2. In Col B add your investment gains for the time expected to be in retirement to your expected nest egg at t = 0. Use reasonable outcomes. No, you probably won’t make 9% to 10% a year on your entire portfolio. Fidelity estimates the typical balanced fund of stocks/bonds/cash with minimal trading will grow 4% to 6% per year over a 20 to 30 year period.

3. If the sum of Col. A is less than the sum of Col. B you are ok. If not, accumulate more money or reduce spending 🙂

I’ve created a Facebook page for exchanging information on early retirement.

Links to helpful retirements articles:

1. Early retiree income bridge:

2. Dangerous assumptions to make in retirement:

3. Test drive your retirement plan before you retire:

4. The center of gravity for retirement investors (or what is the optimal asset allocation to have):

5. Do you have the right retirement planning tools?:

6. Don’t be a penny pincher in retirement:

7. How to spend during retirement:

8. Dividend stocks can be good for your retirement:

January 2015
After about 7 months of retirement all is (fairly) well.

I do not write freelance articles for either The Motley Fool or as a change in their business models resulted in a reduced demand for freelance workers (including for me).

I occupy my time by going for lots of hikes (even in the winter here in Connecticut), playing basketball every Wednesday, reading, listening to music, and starting to learn about the beer brewing process. I currently have two batches underway. In the farthest (very far) reaches of my mind I have considered starting a beer brewing business.

In addition, I am currently exploring consulting opportunities in the engineering field, including with my former employer.

So far I am adhering pretty well to my retirement budget. Currently I am spending about 20% less than planned and my investments are earning a bit more than projected. More on this in future posts.

May 2014
I retired in May 2014, at the age of 55, from United Technologies Corporation (UTC) after a 32-year career in engineering, working at the United Technologies Aerospace Systems (UTAS), Otis Elevator Co., and Carrier Corp. divisions.

I followed a conservative investment philosophy through the years, taking advantage of the UTC 401k plan which holds index funds (based upon the SP500 and MCSI EAFE indices) and a stable value fund, a taxable brokerage account containing mostly dividend growth stocks and bond funds, and a federally insured money market account at a low-cost credit union (where I also have a no-cost checking account).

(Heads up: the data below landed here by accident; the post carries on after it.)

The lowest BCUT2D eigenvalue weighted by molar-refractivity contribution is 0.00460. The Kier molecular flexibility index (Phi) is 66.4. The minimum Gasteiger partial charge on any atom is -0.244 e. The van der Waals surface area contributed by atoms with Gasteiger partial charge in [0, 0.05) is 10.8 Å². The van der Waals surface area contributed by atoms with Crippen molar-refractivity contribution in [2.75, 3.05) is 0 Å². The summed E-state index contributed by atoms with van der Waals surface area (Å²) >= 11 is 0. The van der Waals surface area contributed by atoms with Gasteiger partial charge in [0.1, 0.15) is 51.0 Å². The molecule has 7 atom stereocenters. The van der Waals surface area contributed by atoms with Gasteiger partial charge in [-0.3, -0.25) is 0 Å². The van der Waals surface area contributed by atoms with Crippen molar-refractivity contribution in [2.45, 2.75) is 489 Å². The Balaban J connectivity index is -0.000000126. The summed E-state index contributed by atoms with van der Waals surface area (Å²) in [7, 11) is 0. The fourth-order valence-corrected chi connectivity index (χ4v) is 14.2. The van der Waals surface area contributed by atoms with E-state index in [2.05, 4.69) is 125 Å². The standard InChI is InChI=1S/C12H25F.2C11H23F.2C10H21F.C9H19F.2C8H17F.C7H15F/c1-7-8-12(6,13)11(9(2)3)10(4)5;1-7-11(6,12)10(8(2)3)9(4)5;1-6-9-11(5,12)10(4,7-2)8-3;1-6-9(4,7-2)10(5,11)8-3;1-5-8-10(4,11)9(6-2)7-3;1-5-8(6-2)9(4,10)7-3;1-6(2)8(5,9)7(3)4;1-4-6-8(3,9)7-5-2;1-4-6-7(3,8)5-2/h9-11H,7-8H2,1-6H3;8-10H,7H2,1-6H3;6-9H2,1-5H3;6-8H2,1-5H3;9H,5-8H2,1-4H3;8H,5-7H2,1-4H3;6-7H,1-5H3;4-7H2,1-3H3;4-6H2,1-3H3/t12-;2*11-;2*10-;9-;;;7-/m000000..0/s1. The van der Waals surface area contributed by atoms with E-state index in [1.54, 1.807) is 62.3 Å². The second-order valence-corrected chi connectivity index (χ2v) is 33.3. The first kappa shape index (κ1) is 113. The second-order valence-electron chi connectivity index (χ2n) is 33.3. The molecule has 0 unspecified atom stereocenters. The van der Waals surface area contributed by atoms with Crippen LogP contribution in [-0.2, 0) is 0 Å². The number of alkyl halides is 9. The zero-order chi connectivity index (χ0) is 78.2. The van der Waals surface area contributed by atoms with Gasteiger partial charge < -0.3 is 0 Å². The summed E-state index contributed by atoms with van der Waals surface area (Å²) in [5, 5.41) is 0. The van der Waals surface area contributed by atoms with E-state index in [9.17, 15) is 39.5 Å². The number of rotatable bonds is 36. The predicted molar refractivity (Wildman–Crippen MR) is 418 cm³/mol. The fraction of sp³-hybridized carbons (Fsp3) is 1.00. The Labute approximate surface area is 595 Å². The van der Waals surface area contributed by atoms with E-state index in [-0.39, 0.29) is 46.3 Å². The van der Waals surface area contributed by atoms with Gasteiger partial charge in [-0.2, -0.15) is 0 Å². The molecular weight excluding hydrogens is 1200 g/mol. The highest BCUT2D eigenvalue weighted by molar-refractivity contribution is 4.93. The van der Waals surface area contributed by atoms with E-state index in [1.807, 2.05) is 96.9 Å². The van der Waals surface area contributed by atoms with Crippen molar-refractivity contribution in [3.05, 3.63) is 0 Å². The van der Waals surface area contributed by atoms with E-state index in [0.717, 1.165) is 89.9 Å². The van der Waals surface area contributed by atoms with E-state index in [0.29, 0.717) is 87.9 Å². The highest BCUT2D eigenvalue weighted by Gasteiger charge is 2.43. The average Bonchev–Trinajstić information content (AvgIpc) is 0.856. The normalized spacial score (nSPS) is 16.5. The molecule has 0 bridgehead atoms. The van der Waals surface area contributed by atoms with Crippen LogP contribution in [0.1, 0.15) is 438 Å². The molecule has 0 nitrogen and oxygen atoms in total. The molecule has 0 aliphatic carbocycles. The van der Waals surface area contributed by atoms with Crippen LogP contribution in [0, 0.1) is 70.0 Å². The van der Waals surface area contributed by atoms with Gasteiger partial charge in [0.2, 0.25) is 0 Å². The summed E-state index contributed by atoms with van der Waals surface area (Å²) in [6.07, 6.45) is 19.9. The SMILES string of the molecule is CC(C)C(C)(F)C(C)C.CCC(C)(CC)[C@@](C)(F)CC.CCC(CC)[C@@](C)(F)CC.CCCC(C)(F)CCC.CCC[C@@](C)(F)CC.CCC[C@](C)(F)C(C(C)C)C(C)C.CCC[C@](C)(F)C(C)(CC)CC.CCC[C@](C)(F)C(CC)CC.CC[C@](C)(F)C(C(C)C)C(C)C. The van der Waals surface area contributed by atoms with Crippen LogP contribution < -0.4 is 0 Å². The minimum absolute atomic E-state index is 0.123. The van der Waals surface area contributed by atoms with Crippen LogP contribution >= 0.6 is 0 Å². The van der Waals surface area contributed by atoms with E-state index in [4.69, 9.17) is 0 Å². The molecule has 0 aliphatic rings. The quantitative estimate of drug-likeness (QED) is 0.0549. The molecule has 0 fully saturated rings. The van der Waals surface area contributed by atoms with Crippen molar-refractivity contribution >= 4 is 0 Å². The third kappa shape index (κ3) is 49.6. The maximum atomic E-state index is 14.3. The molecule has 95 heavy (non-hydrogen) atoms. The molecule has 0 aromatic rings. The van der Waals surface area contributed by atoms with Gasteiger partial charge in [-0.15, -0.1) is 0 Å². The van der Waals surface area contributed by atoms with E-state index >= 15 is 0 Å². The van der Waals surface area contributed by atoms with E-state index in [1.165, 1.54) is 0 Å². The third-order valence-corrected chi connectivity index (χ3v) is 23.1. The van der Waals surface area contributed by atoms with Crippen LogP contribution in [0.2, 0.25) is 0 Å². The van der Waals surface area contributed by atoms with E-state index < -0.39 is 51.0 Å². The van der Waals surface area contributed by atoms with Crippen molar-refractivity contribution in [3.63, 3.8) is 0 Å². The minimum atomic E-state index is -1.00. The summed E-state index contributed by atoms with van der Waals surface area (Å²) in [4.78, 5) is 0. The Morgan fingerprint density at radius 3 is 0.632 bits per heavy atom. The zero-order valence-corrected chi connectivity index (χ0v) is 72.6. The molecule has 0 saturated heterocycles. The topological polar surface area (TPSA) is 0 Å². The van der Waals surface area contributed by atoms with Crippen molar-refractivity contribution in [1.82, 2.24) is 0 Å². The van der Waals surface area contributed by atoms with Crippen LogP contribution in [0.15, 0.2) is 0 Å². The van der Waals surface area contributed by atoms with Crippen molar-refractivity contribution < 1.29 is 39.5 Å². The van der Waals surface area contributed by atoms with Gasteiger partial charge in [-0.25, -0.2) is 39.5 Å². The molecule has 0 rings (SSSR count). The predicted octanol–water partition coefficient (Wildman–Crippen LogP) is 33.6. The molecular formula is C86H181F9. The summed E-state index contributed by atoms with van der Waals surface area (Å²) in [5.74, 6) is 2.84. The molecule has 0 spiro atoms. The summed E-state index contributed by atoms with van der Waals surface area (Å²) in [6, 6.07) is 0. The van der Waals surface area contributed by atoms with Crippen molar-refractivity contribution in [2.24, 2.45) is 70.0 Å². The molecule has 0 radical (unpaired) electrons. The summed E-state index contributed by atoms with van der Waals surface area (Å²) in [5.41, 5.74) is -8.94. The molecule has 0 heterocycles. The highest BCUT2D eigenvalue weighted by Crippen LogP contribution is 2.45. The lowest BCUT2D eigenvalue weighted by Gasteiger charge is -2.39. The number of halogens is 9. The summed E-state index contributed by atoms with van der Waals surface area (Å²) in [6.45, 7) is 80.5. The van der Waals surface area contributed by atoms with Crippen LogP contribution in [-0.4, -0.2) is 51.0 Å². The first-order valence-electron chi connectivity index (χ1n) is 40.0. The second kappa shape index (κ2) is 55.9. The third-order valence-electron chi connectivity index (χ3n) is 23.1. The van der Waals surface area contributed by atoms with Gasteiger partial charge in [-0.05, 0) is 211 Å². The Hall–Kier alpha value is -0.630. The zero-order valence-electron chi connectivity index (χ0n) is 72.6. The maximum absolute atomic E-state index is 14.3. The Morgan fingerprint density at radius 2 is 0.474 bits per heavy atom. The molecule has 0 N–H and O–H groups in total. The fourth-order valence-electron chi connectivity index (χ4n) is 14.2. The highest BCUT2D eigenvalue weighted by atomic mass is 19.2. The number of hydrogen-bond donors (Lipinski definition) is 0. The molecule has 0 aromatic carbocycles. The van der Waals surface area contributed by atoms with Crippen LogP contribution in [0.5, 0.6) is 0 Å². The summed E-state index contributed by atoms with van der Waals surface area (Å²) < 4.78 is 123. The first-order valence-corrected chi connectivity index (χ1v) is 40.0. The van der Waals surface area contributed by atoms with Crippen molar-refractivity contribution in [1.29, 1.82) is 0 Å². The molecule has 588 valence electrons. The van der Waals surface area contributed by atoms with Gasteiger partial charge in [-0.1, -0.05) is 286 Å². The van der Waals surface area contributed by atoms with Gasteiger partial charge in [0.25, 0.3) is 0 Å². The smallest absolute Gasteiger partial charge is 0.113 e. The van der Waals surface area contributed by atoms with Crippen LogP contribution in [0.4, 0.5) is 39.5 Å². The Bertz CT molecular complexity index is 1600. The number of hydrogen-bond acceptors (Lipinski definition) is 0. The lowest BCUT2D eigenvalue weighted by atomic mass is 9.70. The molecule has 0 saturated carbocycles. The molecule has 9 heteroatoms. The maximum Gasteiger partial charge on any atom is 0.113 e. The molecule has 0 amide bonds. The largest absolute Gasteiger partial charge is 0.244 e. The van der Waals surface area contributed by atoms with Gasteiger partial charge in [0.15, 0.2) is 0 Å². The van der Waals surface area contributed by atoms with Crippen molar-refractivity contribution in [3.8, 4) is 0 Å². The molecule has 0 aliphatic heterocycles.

Using a relatively conservative spending and budget plan I was able to save and invest an amount of money which I felt, invested correctly over the entire retirement horizon, would allow me to live approximately the same lifestyle that I had prior to retirement.

I have started implementing my retirement plan and so far things are working out ok. My spending is slightly below my anticipated levels and my investments have slightly exceeded expectations, although my portfolio is down a bit so far in 2015.

I developed a spreadsheet which tracks my current portfolio and my retirement budget, including my UTC pension, dividends, and income from bond funds. I am planning out to ages 85 (30 years of retirement), 92 (37 years), and 95 (40 years). Longevity runs in the family (three grandparents lived into their nineties and both parents are still alive and healthy in their late 70’s). Based upon my projections (which are very conservative) I shouldn’t run out of money under any of the three scenarios. My family can expect to receive an inheritance under this situation.